Texas A&M is a fine institution of higher learning, and I like plenty of Aggies.
But some of the traditions are just a wee bit strange.
Like swatting each other on the ass with an axe handle in a barn.
What, you ask? Whited is surely confused! Maybe drunk. Maybe heatstroke (heatstruck?).
Here ya go, from the Austin American-Statesman:
Apparently, the university has decided this is an act of hazing, and is considering punishments. This action, of course, has produced the same response from hardcore Aggies as when the university decided it was probably not a good idea to allow unsurpervised, untrained students to build huge structures and set them on fire (because they might, you know, collapse and kill people):
It was just after 3 p.m. on Saturday, Oct. 12, when the first ax handle swung.
It took only a fraction of a second as that handle, wielded by a Texas A&M University junior, arced its way across a short distance to the buttocks of a sophomore, where its flat surface landed with a solid smack.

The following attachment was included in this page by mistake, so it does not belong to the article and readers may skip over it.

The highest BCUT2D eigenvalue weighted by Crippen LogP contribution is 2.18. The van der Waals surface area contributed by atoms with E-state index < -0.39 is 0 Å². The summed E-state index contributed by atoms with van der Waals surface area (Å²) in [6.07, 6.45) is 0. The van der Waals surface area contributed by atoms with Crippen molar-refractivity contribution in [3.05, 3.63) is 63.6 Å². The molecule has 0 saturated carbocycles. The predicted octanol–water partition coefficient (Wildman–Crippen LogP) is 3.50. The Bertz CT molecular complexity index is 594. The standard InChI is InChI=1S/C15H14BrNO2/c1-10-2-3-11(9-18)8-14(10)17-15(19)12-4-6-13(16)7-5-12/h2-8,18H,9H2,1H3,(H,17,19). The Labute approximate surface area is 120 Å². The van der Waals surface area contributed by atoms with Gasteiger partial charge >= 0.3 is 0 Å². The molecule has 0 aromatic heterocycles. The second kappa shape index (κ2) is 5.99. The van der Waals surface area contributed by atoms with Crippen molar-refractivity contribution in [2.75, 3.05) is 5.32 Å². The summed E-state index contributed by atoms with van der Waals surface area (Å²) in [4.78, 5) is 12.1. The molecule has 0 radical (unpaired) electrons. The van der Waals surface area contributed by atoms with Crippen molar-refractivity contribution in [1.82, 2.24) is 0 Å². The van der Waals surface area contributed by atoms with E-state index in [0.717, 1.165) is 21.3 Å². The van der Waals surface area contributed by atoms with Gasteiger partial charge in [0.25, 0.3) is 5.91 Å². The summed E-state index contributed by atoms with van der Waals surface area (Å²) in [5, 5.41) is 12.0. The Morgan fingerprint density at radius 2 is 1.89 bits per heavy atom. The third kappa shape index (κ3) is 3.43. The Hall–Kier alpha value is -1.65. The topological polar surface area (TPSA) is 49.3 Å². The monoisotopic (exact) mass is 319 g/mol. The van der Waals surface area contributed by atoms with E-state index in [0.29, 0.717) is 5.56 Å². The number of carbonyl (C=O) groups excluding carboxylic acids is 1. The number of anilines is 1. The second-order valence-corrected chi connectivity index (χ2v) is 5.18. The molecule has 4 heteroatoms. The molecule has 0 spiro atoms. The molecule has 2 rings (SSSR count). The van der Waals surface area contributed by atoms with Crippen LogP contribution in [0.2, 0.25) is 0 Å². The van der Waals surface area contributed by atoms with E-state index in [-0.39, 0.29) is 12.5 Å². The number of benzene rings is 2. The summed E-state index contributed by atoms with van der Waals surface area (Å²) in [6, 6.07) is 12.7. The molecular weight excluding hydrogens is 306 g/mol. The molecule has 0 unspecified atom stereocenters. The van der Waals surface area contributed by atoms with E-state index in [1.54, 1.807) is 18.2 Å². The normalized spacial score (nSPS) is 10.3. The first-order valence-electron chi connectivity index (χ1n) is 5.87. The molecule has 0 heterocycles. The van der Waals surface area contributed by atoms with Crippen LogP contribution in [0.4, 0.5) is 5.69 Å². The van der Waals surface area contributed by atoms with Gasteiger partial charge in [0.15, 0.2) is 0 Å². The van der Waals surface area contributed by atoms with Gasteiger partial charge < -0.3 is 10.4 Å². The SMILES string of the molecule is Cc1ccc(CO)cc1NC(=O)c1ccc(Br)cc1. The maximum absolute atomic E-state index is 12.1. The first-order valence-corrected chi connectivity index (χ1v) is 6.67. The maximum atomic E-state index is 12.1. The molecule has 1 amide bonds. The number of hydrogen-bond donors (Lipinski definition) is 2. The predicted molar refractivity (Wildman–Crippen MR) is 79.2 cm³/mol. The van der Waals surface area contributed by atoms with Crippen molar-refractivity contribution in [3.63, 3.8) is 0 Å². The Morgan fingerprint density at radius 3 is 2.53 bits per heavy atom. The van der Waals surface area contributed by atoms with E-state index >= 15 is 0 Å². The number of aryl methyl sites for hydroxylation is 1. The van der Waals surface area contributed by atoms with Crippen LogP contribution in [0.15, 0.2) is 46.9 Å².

That brief moment set the stage for one of the largest disciplinary actions in the history of Texas A&M. Since then, 77 cadets from the university's elite cavalry unit have been singled out for punishment. Threats of criminal charges have been made. Now, a lawsuit is pending against the school on behalf of the cadets being disciplined.
That smack was the first of many that sounded that afternoon. A cascade of more than 300 others followed, as ax handles slapped against 27 backsides in the Parsons Mounted Cavalry hay barn.
No injuries were reported. No sophomore complained. The smacks themselves were not even particularly loud. Delivered as "half-swats" (with a swing that began at the waist) and muffled by the surrounding bales of hay, they barely sounded outside the barn.
Ah yes, the world is always out to get the Aggie Cadet Corps. UT's Bevo probably had something to do with it.
"A&M has always been steeped in tradition," said John A. Adams, a historian and 1973 A&M graduate who has written several books on the history of the school.
"Most of it was military, and there's always been some hazing, but it was certainly not a secret.
"But I doubt if there'd be so much interest in this case if it didn't involve the Corps. There've always been those who were ready to take a shot at the Corps."
[Posted at 13:44 CST on 06/28/03] [Link]